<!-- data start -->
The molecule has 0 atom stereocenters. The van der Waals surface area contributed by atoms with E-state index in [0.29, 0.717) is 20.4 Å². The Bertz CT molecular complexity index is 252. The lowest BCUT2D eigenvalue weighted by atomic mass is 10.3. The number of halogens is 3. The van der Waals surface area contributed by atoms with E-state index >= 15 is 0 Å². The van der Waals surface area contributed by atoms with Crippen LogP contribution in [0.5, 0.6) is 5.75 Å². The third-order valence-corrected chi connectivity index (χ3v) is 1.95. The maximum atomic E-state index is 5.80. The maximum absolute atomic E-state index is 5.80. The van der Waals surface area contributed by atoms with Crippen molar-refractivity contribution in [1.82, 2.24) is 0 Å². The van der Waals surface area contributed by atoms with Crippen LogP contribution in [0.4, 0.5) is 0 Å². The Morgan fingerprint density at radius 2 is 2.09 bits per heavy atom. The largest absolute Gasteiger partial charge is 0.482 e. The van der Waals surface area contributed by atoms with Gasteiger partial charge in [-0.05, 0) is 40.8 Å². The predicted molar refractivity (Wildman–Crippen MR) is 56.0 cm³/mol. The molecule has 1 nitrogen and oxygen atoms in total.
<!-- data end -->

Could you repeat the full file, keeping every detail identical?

The molecule has 0 atom stereocenters. The van der Waals surface area contributed by atoms with E-state index in [0.29, 0.717) is 20.4 Å². The Bertz CT molecular complexity index is 252. The lowest BCUT2D eigenvalue weighted by atomic mass is 10.3. The number of halogens is 3. The van der Waals surface area contributed by atoms with E-state index >= 15 is 0 Å². The van der Waals surface area contributed by atoms with Crippen LogP contribution in [0.5, 0.6) is 5.75 Å². The third-order valence-corrected chi connectivity index (χ3v) is 1.95. The maximum atomic E-state index is 5.80. The maximum absolute atomic E-state index is 5.80. The van der Waals surface area contributed by atoms with Crippen molar-refractivity contribution in [1.82, 2.24) is 0 Å². The van der Waals surface area contributed by atoms with Crippen LogP contribution in [0.4, 0.5) is 0 Å². The Morgan fingerprint density at radius 2 is 2.09 bits per heavy atom. The largest absolute Gasteiger partial charge is 0.482 e. The van der Waals surface area contributed by atoms with Gasteiger partial charge in [-0.05, 0) is 40.8 Å². The predicted molar refractivity (Wildman–Crippen MR) is 56.0 cm³/mol. The molecule has 1 nitrogen and oxygen atoms in total.